JOB 42=”AND JOB LIVED HAPPILY EVER AFTER!?”
Bible Background: The first 6 vs. of #42 are in the ‘poetry’ form of most of the book, and Job responds humbly to God’s speeches. He is a changed man! Then the book picks up the ‘prose’ form that this story started with. The finish ‘tidies-up’ some of the hard parts of this story. Readers might like the ‘happy’ ending, or might not!
Digging Deeper: 1. In vs. 1-6 Job responds to God and seems both humbled and satisfied. He “sees” God-and knows now that God’s thoughts and plans are bigger than Job’s own. He repents in dust and ashes.
- Then, God chides Job’s 3 friends, who “had not spoken correctly” about God (though “Job had done so!”) That’s a bit simplistic, because the friends weren’t always wrong, and Job wasn’t always ‘right’. But God provides a way for them to repent and be forgiven also. Righteous Job will pray for them. God will answer Job’s prayer! What do you think and do when someone needs you to pray for them? How is that an opportunity to help guide them to a fuller relationship with God/Christ?
- The final piece of the story is “Job’s fortunes are restored!” Actually, they are doubled, just as someone who was the victim of theft or crime deserved to be repaid twice (by the Old Testament rule of restorative justice.) But first, his ‘new life’ starts with the genuine care and comfort of his extended family (i.e. the community.) The nice round numbers on the livestock should be seen symbolically.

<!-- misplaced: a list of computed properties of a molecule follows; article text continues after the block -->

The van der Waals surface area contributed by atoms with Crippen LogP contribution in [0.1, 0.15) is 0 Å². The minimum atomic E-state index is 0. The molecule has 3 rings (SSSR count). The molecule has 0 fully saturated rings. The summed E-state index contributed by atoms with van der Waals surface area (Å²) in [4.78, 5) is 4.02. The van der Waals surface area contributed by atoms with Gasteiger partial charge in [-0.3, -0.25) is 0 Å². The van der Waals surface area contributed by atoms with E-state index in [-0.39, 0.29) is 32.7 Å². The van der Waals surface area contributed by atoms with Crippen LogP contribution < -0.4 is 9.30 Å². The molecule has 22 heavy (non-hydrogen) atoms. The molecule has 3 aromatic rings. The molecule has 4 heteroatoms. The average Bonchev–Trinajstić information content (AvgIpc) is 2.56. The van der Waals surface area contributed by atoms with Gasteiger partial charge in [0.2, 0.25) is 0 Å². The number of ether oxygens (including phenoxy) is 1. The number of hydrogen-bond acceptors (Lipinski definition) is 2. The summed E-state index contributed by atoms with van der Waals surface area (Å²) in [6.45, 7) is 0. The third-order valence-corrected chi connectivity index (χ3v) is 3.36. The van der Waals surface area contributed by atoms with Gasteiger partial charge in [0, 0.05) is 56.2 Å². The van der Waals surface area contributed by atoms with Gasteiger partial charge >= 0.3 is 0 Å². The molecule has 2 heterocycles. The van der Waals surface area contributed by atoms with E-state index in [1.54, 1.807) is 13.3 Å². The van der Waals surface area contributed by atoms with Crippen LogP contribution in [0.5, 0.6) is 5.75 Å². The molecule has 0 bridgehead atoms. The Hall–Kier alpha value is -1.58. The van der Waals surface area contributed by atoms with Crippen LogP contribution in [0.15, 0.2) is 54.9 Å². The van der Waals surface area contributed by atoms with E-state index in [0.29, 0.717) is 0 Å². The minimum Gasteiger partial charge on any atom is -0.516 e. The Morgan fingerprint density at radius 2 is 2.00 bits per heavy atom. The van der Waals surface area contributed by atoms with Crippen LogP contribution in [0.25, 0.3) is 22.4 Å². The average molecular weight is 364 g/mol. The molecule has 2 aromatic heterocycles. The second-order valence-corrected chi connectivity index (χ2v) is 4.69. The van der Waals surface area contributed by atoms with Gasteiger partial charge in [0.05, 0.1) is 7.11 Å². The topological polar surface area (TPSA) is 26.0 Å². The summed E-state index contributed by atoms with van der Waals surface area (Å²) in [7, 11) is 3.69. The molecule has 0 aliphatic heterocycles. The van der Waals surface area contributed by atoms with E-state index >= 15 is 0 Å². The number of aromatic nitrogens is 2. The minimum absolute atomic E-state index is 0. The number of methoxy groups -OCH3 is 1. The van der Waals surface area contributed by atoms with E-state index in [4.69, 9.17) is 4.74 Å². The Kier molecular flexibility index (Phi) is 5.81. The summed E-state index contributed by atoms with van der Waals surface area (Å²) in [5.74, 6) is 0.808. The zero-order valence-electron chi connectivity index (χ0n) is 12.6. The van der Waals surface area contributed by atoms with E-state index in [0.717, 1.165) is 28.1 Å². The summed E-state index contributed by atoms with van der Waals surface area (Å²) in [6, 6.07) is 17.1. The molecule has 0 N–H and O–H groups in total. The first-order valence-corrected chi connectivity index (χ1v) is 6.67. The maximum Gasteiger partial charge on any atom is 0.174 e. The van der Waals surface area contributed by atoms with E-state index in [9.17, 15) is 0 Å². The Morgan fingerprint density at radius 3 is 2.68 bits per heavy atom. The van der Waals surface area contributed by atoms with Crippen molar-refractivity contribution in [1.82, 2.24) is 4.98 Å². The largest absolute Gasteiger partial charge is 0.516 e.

- What’s also noteworthy is that Job has 7 more sons, and 3 more daughters (presumably with his wife-who is not mentioned!) Here’s where it gets interesting: The 3 girls are named, but not the boys! And the girls get an inheritance too-something that was not normal in that culture. Why might the author(s) emphasize the daughters-and their beauty-and not the sons? (Your guess is as good as mine!)
- So, is this a satisfying ending? In one way, yes! Job is blessed! He can get on with his life! Others can rejoice and share with him! In another way, not-so-much! There’s still no answer to why this trouble happened to Job in the first place! And, though wealth and livestock could be ‘replaced’, can your offspring be ‘replaced’?
- Note that when Jesus used parables, he often left people scratching their heads. (Think “Prodigal Son” or “Good Samaritan”.) How does this extended parable keep us wondering or searching? How does it challenge our perception of what it means to be blessed by God? Or cursed? How does it invite us to think about God’s presence in our lives and in all creation?